A fond farewell – Community says goodbye to Ward 1 City Councillor

February 25, 2010
By

James “Jim” Kimmerle loved being a member of the Revere City Council. Elected in 2007 and re-elected in 2009 to represent Ward 1, Mr. Kimmerle reached out to assist residents across the entire city, all the while emerging as a community leader who was respected and admired by all in city government with whom he served.

So it was fitting that Ward 3 Councilor Arthur Guinasso delivered the eulogy for Mr. Kimmerle at the Funeral Mass Friday morning at the Immaculate Conception Church.

A day earlier, people from all walks of life came to Vazza’s Beechwood Funeral Home to the honor the life of Mr. Kimmerle, who died on February 14 after a brave fight against a serious illness. He was 56.

Before a large throng of Mr. Kimmerle’s family, friends, and government officials, including Mayor Thomas Ambrosino, State Rep. Kathi Reinstein, city councillors and School Committee members, Guinasso gave an eloquent, heartfelt and touching tribute to his friend and esteemed colleague.

“It’s a trying time for all of us – we lost a special human being,” Guinasso said. “He reached our hearts like no other. I can only say that I was very privileged to have the opportunity to have Jim Kimmerle as a friend and a colleague. He was just one wonderful guy.”

Guinasso spoke of the strong bond that Mr. Kimmerle had with his father, Robert E. Kimmerle, of Revere.

“He absolutely idolized, as he referred to him, the salt of the earth, his dad,” said Guinasso. “He just thought the world of you and he said on many occasions how he considered you as a great person, and one that he took his advice from.”

Guinasso recalled his regular lunches with Mr. Kimmerle and how he cherished his role as a city councillor and being in a position to help others in the community.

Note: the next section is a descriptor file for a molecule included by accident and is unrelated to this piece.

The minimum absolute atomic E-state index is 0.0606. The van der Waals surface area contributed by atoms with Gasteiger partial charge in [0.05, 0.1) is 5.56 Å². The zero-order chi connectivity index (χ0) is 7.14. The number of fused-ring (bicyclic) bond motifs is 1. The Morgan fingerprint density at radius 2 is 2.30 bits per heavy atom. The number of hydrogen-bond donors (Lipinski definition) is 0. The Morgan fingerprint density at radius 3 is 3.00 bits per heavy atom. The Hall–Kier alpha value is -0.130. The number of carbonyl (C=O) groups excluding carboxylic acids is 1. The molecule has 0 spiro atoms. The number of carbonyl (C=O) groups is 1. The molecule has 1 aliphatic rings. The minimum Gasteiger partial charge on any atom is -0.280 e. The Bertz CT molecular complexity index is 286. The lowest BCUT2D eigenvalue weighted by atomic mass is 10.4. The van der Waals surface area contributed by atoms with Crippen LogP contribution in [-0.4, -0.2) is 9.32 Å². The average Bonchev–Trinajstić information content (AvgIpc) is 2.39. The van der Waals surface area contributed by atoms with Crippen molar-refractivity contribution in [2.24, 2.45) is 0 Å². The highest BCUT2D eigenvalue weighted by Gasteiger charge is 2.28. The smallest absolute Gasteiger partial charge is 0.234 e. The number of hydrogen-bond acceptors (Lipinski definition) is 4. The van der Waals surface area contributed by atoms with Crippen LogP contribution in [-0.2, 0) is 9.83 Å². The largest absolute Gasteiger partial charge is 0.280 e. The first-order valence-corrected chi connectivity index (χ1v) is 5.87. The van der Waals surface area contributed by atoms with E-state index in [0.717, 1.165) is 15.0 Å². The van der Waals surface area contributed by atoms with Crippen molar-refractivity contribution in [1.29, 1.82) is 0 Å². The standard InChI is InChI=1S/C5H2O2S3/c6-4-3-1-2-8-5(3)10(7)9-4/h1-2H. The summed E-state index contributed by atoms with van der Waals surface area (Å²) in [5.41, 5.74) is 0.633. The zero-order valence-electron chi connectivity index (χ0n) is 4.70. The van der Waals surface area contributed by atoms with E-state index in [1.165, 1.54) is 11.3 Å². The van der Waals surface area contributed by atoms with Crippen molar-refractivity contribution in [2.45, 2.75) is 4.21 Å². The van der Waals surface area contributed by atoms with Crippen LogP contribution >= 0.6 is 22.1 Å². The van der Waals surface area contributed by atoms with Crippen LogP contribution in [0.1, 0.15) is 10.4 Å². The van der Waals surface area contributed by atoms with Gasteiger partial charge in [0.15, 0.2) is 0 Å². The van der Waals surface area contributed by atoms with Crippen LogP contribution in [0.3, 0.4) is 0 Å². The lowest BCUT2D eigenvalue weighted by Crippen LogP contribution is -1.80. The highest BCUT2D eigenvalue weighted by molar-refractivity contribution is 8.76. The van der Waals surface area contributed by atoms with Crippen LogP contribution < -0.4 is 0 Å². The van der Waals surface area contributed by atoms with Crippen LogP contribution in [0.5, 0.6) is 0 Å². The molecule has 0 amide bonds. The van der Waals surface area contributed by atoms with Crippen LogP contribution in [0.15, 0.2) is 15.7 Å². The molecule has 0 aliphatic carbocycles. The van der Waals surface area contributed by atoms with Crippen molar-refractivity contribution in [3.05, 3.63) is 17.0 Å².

“Jim Kimmerle absolutely loved his job as a ward councilor,” Guinasso told the gathering. “He told me, ‘I want one thing to be known, I just don’t represent Beachmont – I was born and brought up in Beachmont,’ but he wanted people to know that he was there to represent the whole entire ward.”

Guinasso related how Mr. Kimmerle enjoyed spending time at Dunkin’ Donuts conversing with friends about the issues of the day, often times in animated discussions.

“I asked Jimmy, ‘what’d you have for breakfast this morning – an argument?’ “They did more bickering but there was camaraderie – and that’s the type of thing he enjoyed.”

Kimmerle had many friends who enjoyed his company and who were graced to have spent time with him socially.

“This kind of friendship is hard to replace,” said Guinasso. “He was such a warm kid. I think it’s so unfair at the age of 56 to leave this earth and go on to greater pastures. I know the loss that all of you have experienced is hard to replace. He had so many, many dear friends.”

Guinasso specifically mentioned Mr. Kimmerle’s friendship with Tom and Joyce Feeley – “He would share the warmth and love of Tom Feeley and Joyce Feeley and the great cooking that she did,” said Guinasso.

“Jim Kimmerle opened his heart to everybody and everybody opened their heart to him,” said Guinasso. “So many people came to pay their respects and I heard them say, “I absolutely loved him and that sums up pretty well Jim Kimmerle. People absolutely loved him and certainly I loved him and everyone in my family loved him and I’m sure everybody in your family loved him because that’s the type of guy he was.”

Guinasso concluded his remarks with a beautiful poem in which he said that Mr. Kimmerle’s legacy of being kind and gracious to others would live on in people’s hearts forever.

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